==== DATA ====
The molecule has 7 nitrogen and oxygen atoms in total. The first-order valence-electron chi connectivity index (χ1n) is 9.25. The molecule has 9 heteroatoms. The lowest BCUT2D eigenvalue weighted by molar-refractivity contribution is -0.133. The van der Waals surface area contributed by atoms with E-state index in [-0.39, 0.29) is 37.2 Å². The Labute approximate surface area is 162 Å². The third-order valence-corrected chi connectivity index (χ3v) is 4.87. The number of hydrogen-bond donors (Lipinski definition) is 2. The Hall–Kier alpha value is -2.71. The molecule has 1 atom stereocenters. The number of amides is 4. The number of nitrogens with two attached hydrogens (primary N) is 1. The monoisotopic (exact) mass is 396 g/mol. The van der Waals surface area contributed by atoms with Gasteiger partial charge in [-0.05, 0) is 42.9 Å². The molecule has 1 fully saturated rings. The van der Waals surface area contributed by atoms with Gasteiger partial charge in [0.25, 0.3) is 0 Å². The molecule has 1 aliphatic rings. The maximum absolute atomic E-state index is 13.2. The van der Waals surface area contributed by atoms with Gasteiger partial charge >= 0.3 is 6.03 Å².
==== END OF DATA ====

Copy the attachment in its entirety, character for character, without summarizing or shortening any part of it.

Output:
The molecule has 7 nitrogen and oxygen atoms in total. The first-order valence-electron chi connectivity index (χ1n) is 9.25. The molecule has 9 heteroatoms. The lowest BCUT2D eigenvalue weighted by molar-refractivity contribution is -0.133. The van der Waals surface area contributed by atoms with E-state index in [-0.39, 0.29) is 37.2 Å². The Labute approximate surface area is 162 Å². The third-order valence-corrected chi connectivity index (χ3v) is 4.87. The number of hydrogen-bond donors (Lipinski definition) is 2. The Hall–Kier alpha value is -2.71. The molecule has 1 atom stereocenters. The number of amides is 4. The number of nitrogens with two attached hydrogens (primary N) is 1. The monoisotopic (exact) mass is 396 g/mol. The van der Waals surface area contributed by atoms with Gasteiger partial charge in [-0.05, 0) is 42.9 Å². The molecule has 1 fully saturated rings. The van der Waals surface area contributed by atoms with Gasteiger partial charge in [0.25, 0.3) is 0 Å². The molecule has 1 aliphatic rings. The maximum absolute atomic E-state index is 13.2. The van der Waals surface area contributed by atoms with Gasteiger partial charge >= 0.3 is 6.03 Å².